Indianapolis Rerefinery Starts Up


Heritage Crystal Clean on Jan. 26 announced startup of the second phase of its rerefinery in Indianapolis and its plants first production of API Group II base oil.

Startup was originally expected in mid-2012, but the company was able to complete construction by the end of 2011. The rerefinery is expected to eventually recycle up to 50 million gallons of used oil and produce up to 30 million gallons of base oil, or about 2,000 barrels per day.

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While plant construction was ongoing, we were also adding service customers and building our used oil collection volume, and we are now up to an annual run rate of approximately 25 million gallons per year, said Heritage President and CEO Joe Chalhoub. During 2011, we added more than 12,500 new used oil customers, and we anticipate accelerating the growth in our customer base as we continue to roll out our used oil services to the 67 branches in our network. We expect that after breaking in the plant and completing performance test runs, we will begin running at approximately this rate (50 percent of capacity) and plan to ramp up to full capacity by 2013.

As our plant ramps up the feed rate, it should have a linear relationship with the base oil production we expect as well, Chief Operating Officer Greg Ray told Lube Report If in a few months were running at 50 percent of feed capacity, we also expect to be running at about 50 percent of the designed base lube oil production.

Elgin, Ill.-based Heritage-Crystal Clean is still determining what the ramp-up curve will look like during the next year. There are a number of constraints we need to work through, including the feedstock supply, the logistics, and the plant operation, Ray said. As we work through all that, well gradually raise the operating rates of our plant until we get to capacity.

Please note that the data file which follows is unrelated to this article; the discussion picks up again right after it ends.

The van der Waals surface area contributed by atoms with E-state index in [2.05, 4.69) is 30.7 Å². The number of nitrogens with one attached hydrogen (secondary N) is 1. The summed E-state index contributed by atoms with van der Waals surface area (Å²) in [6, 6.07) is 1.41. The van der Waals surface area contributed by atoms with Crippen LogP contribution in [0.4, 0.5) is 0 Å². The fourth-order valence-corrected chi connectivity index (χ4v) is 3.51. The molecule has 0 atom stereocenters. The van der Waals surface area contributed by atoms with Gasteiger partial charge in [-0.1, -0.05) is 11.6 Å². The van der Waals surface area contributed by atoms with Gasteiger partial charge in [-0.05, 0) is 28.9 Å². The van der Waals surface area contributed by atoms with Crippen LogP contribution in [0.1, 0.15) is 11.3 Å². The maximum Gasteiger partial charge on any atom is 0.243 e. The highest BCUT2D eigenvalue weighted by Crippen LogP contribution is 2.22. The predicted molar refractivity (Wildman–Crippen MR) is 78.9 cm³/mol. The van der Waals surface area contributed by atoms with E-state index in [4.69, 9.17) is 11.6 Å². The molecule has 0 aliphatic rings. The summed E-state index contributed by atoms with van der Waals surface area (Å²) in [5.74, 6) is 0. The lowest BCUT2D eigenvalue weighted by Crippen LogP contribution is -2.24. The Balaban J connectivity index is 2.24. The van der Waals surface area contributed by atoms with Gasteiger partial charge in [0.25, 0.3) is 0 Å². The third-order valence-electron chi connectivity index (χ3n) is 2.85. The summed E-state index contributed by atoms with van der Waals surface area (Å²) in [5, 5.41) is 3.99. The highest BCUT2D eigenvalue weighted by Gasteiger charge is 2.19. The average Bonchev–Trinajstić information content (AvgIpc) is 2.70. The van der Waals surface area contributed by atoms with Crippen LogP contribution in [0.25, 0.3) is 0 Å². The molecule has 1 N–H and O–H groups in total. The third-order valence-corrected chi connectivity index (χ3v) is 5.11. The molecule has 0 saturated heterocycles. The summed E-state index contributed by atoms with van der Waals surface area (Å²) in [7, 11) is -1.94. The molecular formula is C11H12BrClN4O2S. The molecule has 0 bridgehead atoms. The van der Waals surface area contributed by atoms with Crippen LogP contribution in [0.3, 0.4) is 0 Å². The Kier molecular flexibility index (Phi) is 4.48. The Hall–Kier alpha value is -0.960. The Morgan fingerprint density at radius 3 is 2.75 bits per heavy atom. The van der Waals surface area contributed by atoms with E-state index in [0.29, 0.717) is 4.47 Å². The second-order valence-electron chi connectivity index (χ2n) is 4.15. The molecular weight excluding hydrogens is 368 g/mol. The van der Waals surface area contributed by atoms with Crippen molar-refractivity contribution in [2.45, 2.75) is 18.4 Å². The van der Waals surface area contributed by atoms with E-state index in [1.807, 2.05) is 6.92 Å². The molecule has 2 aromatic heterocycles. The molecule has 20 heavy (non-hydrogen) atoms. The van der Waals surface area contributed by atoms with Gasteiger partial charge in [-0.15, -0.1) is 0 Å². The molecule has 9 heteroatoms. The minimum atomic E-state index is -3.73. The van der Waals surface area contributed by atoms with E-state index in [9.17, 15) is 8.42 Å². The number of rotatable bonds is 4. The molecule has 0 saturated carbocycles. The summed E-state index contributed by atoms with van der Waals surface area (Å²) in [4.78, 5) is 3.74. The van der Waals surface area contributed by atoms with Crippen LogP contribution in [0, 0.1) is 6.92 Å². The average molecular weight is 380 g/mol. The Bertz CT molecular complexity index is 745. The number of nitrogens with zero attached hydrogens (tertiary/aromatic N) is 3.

While accounting is not yet final, Ray noted the current estimated project cost will be $54 million. This is slightly higher than previously estimated, and includes additional costs for profitability-related scope changes to the project as well as incentive payments to contractors to accelerate mechanical completion, he explained. During the second half of 2011, we operated the front end of our rerefinery, producing and selling intermediate products, and gaining valuable experience with the production capabilities of this facility. While in this intermediate mode, our results did not reflect the full potential of rerefining.

After completing the plant construction in December, Heritage-Crystal Clean started up the hydrotreating section of the refinery and began to produce lubricating base oil during January 2012. The costs for starting this phase of the plant, and the accelerated expansion of our used oil collection program, have led to greater pressure on our margins, and this may continue through the ongoing shakedown of the plant during the first quarter of 2012, Ray said. As the plant commences normal operations, we expect to increase the potential profit contribution from our oil business.

Heritage-Crystal Clean, which provides parts cleaning and waste services, has in the past sold the used oil it collects as fuel to electric utilities and asphalt plants. The used oil is now expected to primarily serve as feed stock for the rerefinery. The companys management team includes former Safety-Kleen executives and engineers with experience in designing and building rerefineries.